Subsequent to its meetings with the leaders of the two camps, the Kharge committee had espoused a rejig in the state party organisation and an apt adjustment of Sidhu in the party affairs ahead of the upcoming assembly polls. It also asked Capt Amarinder Singh to address various issues raised by the legislators in a time-bound manner.
The flash point
The differences between Capt Amarinder Singh and Sidhu appeared to reach a flash point a few days ago after the party high command announced the latter’s elevation to the post of party president and the former expressed his strong reservations.
The chief minister initially refused to even meet Sidhu, leave aside congratulating him on his new appointment till Sidhu apologised for his remarks against him. Sidhu did not apologise for his remarks but went to attend the high-tea party organised by the chief minister for all the party leaders prior to Sidhu’s installation ceremony. Though an air of bonhomie appeared to prevail at the said meeting, it reportedly did not go as smooth as it appeared.
Sources in the party said that Sidhu who had reached the said meeting before the chief minister, did not meet him on his arrival and instead left the venue alone only to return after a few minutes.
An air of unease
The efforts of the party high command for a patch-up between Capt Amarinder Singh and Navjot Singh Sidhu, notwithstanding, there remained an air of unease at the very ceremony of Sidhu’s assuming the charge as party state chief. The party affairs in charge Harish Rawat had specially flown to Chandigarh to attend this event.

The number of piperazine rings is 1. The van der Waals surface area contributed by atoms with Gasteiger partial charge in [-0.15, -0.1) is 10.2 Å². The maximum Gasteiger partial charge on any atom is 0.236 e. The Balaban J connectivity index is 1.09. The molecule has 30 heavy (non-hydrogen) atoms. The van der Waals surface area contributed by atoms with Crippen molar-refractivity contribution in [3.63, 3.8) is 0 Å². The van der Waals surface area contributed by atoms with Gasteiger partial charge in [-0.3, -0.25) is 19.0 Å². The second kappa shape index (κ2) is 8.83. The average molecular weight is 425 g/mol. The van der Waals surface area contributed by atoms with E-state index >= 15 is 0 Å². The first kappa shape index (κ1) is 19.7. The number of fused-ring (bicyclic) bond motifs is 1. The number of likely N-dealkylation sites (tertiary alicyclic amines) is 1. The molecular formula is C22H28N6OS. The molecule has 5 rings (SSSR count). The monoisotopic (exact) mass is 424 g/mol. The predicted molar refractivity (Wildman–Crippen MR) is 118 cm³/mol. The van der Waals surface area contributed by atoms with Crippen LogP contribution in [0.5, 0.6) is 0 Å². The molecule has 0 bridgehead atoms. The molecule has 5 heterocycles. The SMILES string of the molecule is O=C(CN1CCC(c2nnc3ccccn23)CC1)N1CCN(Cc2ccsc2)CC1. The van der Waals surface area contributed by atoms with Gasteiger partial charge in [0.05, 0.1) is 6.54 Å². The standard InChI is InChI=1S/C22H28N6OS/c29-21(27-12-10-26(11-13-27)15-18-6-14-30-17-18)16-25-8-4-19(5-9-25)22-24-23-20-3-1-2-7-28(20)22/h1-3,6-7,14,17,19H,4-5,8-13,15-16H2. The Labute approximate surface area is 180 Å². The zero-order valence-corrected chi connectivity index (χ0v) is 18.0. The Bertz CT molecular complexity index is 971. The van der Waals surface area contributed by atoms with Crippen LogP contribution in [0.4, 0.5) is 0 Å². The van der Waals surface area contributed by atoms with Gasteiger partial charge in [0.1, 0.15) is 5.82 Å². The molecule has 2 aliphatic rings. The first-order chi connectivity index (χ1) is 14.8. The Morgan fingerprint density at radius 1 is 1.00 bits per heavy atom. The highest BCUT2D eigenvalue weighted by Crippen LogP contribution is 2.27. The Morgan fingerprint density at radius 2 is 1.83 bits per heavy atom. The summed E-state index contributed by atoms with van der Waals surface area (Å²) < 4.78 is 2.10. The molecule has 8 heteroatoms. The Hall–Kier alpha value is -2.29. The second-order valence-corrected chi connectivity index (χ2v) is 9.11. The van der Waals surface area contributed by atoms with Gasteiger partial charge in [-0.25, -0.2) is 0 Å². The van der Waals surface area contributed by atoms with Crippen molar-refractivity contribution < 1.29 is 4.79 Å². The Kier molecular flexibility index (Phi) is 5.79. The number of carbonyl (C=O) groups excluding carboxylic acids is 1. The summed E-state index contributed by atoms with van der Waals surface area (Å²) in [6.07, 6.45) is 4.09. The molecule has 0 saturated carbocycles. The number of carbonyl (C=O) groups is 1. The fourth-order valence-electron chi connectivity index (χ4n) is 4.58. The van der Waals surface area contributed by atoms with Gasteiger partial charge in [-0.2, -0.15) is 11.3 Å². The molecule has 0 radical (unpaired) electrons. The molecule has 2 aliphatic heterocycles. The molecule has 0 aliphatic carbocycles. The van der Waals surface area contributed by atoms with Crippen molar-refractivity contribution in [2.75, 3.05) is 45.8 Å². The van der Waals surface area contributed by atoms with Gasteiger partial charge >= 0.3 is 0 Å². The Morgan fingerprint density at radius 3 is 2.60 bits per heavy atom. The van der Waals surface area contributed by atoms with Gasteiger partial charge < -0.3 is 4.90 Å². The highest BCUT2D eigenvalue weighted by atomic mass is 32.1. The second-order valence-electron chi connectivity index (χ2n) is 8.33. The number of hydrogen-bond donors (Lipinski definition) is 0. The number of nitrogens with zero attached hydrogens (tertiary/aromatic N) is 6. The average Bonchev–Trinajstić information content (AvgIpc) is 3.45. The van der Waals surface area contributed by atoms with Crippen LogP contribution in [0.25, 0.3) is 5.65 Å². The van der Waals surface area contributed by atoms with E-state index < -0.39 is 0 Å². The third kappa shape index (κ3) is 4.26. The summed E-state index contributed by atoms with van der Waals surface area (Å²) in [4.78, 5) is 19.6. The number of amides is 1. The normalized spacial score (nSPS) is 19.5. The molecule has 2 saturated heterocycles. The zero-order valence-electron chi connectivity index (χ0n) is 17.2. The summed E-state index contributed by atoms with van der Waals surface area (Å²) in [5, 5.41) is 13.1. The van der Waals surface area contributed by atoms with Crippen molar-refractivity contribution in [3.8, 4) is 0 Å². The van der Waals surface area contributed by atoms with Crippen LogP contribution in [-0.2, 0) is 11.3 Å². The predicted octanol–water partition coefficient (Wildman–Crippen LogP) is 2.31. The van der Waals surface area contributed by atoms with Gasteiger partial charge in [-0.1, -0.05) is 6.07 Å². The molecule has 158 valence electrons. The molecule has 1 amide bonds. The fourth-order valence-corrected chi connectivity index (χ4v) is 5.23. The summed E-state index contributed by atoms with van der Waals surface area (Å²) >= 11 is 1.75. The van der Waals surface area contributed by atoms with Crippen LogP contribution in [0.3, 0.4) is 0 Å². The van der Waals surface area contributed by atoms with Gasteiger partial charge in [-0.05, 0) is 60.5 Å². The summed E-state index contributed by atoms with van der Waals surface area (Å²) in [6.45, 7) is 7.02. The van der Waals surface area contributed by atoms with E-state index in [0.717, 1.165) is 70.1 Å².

The differences between the leaders belonging to the two camps were evident as the MLAs and MPs loyal to Capt Amarinder Singh left the ceremony before its culmination.
Also, Sidhu touched feet of several senior party leaders, but did not touch Capt Amarinder Singh’s feet, while the interaction between the two too remained brief. While Capt Amarinder Singh repeatedly acknowledged Sidhu’s elevation, the latter hardly mentioned Capt Amarinder Singh’s name in his address.
Some of the ministers including Sukhjinder Randhawa, Tript Rajinder Bajwa and Sukhbinder Sarkaria, who belonged to Sidhu’s camp, did not come on the dais despite his repeated requests to them while ministers Vijay Inder Singla, Bharat Bhushan Ashu and Rana Gurmit Sodhi of the chief minister’s camp were there on the dais.
Several of the party workers could be seen repeatedly raising slogans for Sidhu during the chief minister’s address. Capt Amarinder Singh in his address recalled his ties with Sidhu’s family and said that it was Sidhu’s father Bhagwan Singh Sidhu who helped him enter politics.
Sidhu in his address said that the protests by farmers, doctors, nurses and drugs were the real issues which needed to be resolved. He held he had no ego and that he would work with all party workers. Rebuking opposition parties’ remarks, he further held that Congress stood united.